The other night my friend Kathryn (“Mrs. L”), a middle school Language Arts teacher in California, texted me to ask if I could recommend a good book for her to read aloud to her class. I excitedly responded to her text with an extremely long and probably overwhelming email full of suggestions. As I typed, I smiled, remembering my own middle school days when I happily rested my head on my desk and listened as my favorite teacher Mr. W read Where the Red Fern Grows.

There’s a lot of information out there on the importance of reading to babies and small children, and I’m a firm believer that reading to small children is hugely beneficial. But I’m also a firm believer that reading aloud continues to be important as kids get older and that “storytime” shouldn’t end once kids become independent readers.

Here are a few reasons why:

  • Kids listen at a higher level than they read. According to Jim Trelease, author of The Read-Aloud Handbook, while a kid may be an independent reader, he or she often has the capacity to understand more. Being read to may also allow some students with reading and learning difficulties the chance to experience stories at a higher level.
  • Reading aloud builds a listener’s vocabulary and language skills. A good plot will encourage a young reader to want to improve his or her own reading skills.
  • Reading aloud provides a good source for discussion as you experience a book together. Do you watch any TV shows together? Try reading a book together instead!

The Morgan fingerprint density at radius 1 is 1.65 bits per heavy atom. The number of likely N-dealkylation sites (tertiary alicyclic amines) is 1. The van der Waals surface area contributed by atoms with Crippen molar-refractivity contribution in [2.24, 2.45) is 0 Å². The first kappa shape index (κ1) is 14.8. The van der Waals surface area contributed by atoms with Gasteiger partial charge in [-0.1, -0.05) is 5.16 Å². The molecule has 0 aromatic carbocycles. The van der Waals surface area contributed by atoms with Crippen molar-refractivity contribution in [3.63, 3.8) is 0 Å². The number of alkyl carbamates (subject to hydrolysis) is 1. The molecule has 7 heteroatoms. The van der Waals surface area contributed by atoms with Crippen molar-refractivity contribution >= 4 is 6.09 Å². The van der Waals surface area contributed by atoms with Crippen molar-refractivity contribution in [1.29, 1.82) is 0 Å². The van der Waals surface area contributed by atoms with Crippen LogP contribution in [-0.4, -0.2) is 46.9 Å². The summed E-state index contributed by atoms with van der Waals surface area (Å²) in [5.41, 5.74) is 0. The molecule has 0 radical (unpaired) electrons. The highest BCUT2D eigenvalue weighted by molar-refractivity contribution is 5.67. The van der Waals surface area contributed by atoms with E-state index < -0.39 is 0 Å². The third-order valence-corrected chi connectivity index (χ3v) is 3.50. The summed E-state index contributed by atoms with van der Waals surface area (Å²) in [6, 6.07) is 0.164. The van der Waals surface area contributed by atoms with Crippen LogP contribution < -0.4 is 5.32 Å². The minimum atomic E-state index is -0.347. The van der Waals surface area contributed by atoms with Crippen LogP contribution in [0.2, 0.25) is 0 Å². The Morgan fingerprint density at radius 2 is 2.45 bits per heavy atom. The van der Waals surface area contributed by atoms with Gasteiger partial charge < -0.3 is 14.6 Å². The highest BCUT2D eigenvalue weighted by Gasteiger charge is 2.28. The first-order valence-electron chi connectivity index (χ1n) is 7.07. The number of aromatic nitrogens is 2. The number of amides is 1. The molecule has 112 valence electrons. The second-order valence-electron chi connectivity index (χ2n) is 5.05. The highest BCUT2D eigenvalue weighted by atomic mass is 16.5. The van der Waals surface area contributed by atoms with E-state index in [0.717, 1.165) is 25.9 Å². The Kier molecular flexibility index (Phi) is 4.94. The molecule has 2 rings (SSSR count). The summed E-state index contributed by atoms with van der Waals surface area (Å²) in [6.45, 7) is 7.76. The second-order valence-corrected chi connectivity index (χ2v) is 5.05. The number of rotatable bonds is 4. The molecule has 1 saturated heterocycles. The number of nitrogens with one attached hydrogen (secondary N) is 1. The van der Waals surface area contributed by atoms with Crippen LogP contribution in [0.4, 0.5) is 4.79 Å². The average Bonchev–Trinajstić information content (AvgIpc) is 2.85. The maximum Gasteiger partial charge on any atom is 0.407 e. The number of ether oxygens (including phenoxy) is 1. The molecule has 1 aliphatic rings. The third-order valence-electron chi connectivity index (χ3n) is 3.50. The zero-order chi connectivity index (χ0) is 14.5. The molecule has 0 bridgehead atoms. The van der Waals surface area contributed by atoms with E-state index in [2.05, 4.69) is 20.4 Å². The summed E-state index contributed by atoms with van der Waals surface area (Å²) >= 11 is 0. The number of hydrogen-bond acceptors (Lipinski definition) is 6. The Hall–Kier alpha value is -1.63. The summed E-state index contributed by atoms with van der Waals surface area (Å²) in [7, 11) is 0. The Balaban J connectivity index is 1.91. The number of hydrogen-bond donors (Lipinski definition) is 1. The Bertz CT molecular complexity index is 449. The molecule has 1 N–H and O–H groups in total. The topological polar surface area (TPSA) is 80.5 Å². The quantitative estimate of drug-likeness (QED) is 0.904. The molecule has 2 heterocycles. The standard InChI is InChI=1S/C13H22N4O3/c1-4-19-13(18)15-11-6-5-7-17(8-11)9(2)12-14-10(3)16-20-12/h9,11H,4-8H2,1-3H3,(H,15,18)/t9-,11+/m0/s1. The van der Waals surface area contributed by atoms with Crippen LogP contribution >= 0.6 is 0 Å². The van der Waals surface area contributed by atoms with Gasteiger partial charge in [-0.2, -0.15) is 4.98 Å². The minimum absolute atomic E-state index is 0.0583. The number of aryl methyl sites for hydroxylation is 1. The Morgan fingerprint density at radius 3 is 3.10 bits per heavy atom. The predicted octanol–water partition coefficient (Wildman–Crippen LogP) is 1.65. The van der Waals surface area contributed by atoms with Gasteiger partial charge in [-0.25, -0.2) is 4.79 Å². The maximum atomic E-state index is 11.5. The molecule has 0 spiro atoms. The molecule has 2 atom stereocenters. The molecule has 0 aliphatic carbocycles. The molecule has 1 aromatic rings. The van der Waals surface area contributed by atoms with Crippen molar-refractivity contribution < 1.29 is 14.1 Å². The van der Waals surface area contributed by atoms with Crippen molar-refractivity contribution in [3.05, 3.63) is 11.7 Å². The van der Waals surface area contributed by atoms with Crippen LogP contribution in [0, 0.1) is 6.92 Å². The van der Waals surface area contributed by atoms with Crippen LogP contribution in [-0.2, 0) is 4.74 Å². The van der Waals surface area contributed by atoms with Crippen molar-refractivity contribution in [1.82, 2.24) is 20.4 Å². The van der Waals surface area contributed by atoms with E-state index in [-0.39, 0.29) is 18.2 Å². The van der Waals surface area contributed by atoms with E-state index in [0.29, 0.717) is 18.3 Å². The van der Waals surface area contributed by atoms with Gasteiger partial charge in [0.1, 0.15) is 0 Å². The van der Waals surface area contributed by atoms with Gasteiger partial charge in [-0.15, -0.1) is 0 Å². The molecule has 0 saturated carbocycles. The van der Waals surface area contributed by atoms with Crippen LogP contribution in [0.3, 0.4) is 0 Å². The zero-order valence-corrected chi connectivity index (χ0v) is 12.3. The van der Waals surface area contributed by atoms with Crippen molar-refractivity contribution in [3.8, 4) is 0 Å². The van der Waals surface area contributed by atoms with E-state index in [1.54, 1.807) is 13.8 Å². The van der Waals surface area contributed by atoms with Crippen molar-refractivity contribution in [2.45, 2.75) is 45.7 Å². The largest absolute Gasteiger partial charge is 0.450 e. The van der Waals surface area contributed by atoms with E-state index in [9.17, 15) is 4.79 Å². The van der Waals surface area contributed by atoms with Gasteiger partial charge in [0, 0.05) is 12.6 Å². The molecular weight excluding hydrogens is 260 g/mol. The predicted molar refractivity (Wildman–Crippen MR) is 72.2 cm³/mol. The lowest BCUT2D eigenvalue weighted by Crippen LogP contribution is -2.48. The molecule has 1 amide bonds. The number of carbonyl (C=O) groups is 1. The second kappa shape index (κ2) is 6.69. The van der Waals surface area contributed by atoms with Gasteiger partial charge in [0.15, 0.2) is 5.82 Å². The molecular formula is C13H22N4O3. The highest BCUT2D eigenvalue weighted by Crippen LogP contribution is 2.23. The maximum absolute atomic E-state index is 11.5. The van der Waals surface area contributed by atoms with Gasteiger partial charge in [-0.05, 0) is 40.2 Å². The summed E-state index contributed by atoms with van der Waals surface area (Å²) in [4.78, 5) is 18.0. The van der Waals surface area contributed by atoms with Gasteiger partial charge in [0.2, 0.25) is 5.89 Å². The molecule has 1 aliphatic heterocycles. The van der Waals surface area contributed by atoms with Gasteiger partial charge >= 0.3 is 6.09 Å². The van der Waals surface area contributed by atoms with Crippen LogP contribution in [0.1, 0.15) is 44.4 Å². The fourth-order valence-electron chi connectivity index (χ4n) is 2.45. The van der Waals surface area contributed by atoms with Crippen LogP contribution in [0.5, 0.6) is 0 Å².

• And lastly, reading aloud is just plain fun. Who doesn’t want to be read to? I see dozens of adults every day who check out audio books from my library. At storytime I see parents who are equally as absorbed in the stories as their children.

And in twenty years, there will be some book-loving grownup remembering how awesome it was to just rest her head on her desk and listen to Mrs. L. read.

Caitlin Corless is a youth services librarian at the Essex Free Library in Essex, VT. An avid reader of middle grade and young adult literature, she is also a middle grade fiction writer and a member of the Dorothy Canfield Fisher Book Award Committee.

Photo credit: Glenn Moody, 2012

One response to “Middle Ground: Storytime Isn’t Just for Little Ones

  1. My mom read to me every night, long after I had learned to read myself, until at least 12 or so. When I was assigned “Great Expectations” in freshman honors English, (not my favorite work I’ll admit) she ended up reading most of it to me when I struggled to stay engaged with the text. 🙂

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